My first experience with video games was way before the internet was even a thing, Playing on my older brother’s Commodore 64. This old machine ran tapes to play games. Not CD’s or blu-rays or even floppy disks, but actual tapes. It took practically years for a game to load, and they were… well, not very good.
Of course, time moves on and technology improves. My first gaming machine was the Commodore Amiga 500, and I have fond memories of that big old beige behemoth. This was in the late 1980s, a time before the internet. You would have to treck down to a computer store just pick up a new game. Or, as was more likely, you’d have to get a “cracked” copy from someone you knew.
It would only be a few years later when Sega and Nintendo came along with their flagship consoles. Games suddenly became far more involved and intricate. A number of the games from this era are still beloved even to this day – you can’t tell me you’ve never played Sonic the Hedgehog, no matter how old you are.
But none of these platforms could connect to the internet. Not in the same way consoles rather easily do now. Even the PlayStation 2, which came out at the turn of the millennium, didn’t support native online connectivity. You could buy an add-on, but it wasn’t really that popular at the time. It would be much later into the console wars that online connectivity became a thing.
DLC & Microtransactions
Ah, DLC. Downloadable Content. A thing that simply couldn’t exist pre-internet. Looking back, I remember owning Duke Nukem 3D on PC. It was a game that had what we’d consider to be DLC now. But here’s the thing – back then these weren’t called DLC. These were expansions and they even came on discs. Even Grand Theft Auto, arguably the king of downloadable content now with its online component, had disc-based expansions on the original PlayStation.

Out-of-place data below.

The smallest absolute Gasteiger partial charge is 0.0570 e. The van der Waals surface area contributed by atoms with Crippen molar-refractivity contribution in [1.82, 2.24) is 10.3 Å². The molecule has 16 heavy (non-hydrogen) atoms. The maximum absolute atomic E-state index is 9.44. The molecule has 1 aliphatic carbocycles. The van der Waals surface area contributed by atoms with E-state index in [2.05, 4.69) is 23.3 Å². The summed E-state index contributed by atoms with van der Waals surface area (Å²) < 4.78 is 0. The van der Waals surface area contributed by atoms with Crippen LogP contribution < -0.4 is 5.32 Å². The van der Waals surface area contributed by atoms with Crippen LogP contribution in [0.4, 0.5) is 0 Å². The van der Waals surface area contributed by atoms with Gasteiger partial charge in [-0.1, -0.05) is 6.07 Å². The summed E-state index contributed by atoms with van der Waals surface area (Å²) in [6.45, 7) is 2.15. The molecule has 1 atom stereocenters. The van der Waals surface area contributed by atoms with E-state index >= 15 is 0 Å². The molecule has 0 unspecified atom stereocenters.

In the early days of what is now known as DLC, expansions usually consisted of additional levels and extra areas. For example, Medieval 2: Total War got four brand new campaigns in its expansion Kingdoms. Many games still offer this kind of sizeable DLC. Recently, Ghost of Tsushima received a brand new DLC that featured a new story and island to play through.
However, the most notable game’s expansions out there were for the Elder Scrolls and Fallout franchises. They became so popular due to their inclusion in the various Game of the Year editions. Titles such as Skyrim or Fallout 3 had expansions that would offer hours of extra gameplay.
The Infamous Horse Armour
Alas, with the inception of electronic stores present on consoles and PC, expansions quickly became DLC, and DLC very promptly changed. While larger expansions such as The Frozen Wilds for Horizon: Zero Dawn, orThe Following for Dying Light (check out our top 10 best DLC’s here) still exist, much smaller DLC suddenly had become the norm.
In a now-infamous move by Bethesda, DLC was launched forThe Elder Scrolls IV: Oblivion way back in 2006. Was it a major expansion? Perhaps even additional story content? Nope. It was Horse Armour. A completely useless item that added a new skin to your horse. Sadly, despite a serious outpouring of criticism levied against it at the time, this type of transaction has prevailed through to the modern era of games. Games such as Fortnite and Rocket League offer purchasable skins for your characters/vehicles, which offer little benefit other than being purely cosmetic.
An Incomplete Experience
Unfortunately, a lot of these smaller DLC began to feel like cut content hidden behind a paywall to make more money. While it of course makes plenty of sense from a business standpoint, especially considering the ease of access players have to digital stores these days, it made many gaming experiences feel utterly incomplete.
This feeling is particularly prevalent in racing games. When selecting a car to drive in, there will usually be a greyed out option with a better, faster and prettier vehicle sitting there. But of course, these are unavailable to use unless you purchase the car or car pack it is a part of. Frankly, I hate this. It seems illogical that a portion of the game that I’ve already paid full price for is locked away. Why do I need to pay even more money than I already have just to gain the full experience?
Online Gaming & The Seperation Of Players
It’s no secret that online gaming has become a financially booming business. Battle-Royale games such as Fortnite and Call of Duty: Warzone have seen huge success in recent years with player counts going through the roof. For example, between 2018 and 2019, Fortnite brought in USD$9 billion. So, it makes sense that these days anything from Halo to a new Vampire: The Masquerade game will feature some form of online multiplayer.